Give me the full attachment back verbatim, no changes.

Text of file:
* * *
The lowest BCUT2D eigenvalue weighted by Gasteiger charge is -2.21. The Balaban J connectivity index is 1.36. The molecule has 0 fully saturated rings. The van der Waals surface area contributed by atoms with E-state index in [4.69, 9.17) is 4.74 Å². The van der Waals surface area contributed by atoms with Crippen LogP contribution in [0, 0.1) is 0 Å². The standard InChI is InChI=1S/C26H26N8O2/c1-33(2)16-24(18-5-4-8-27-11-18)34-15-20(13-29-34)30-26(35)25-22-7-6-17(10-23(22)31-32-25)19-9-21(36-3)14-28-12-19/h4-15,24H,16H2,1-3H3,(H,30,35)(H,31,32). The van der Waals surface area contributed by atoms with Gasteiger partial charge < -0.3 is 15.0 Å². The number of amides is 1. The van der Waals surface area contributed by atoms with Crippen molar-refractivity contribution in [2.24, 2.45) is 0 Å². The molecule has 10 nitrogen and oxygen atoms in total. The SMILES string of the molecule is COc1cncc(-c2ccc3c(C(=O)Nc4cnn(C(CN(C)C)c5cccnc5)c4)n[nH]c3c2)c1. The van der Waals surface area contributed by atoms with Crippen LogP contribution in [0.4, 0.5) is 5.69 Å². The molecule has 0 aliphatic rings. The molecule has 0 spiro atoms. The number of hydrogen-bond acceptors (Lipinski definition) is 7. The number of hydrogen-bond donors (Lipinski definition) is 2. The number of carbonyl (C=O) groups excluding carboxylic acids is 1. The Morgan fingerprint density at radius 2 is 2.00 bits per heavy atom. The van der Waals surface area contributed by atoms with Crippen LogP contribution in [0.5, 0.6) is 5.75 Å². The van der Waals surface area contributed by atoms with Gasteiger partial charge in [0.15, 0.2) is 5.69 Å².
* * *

The lowest BCUT2D eigenvalue weighted by Gasteiger charge is -2.21. The Balaban J connectivity index is 1.36. The molecule has 0 fully saturated rings. The van der Waals surface area contributed by atoms with E-state index in [4.69, 9.17) is 4.74 Å². The van der Waals surface area contributed by atoms with Crippen LogP contribution in [0, 0.1) is 0 Å². The standard InChI is InChI=1S/C26H26N8O2/c1-33(2)16-24(18-5-4-8-27-11-18)34-15-20(13-29-34)30-26(35)25-22-7-6-17(10-23(22)31-32-25)19-9-21(36-3)14-28-12-19/h4-15,24H,16H2,1-3H3,(H,30,35)(H,31,32). The van der Waals surface area contributed by atoms with Gasteiger partial charge < -0.3 is 15.0 Å². The number of amides is 1. The van der Waals surface area contributed by atoms with Crippen molar-refractivity contribution in [2.24, 2.45) is 0 Å². The molecule has 10 nitrogen and oxygen atoms in total. The SMILES string of the molecule is COc1cncc(-c2ccc3c(C(=O)Nc4cnn(C(CN(C)C)c5cccnc5)c4)n[nH]c3c2)c1. The van der Waals surface area contributed by atoms with Crippen LogP contribution in [0.4, 0.5) is 5.69 Å². The molecule has 0 aliphatic rings. The molecule has 0 spiro atoms. The number of hydrogen-bond acceptors (Lipinski definition) is 7. The number of hydrogen-bond donors (Lipinski definition) is 2. The number of carbonyl (C=O) groups excluding carboxylic acids is 1. The Morgan fingerprint density at radius 2 is 2.00 bits per heavy atom. The van der Waals surface area contributed by atoms with Crippen LogP contribution in [0.5, 0.6) is 5.75 Å². The van der Waals surface area contributed by atoms with Gasteiger partial charge in [0.15, 0.2) is 5.69 Å².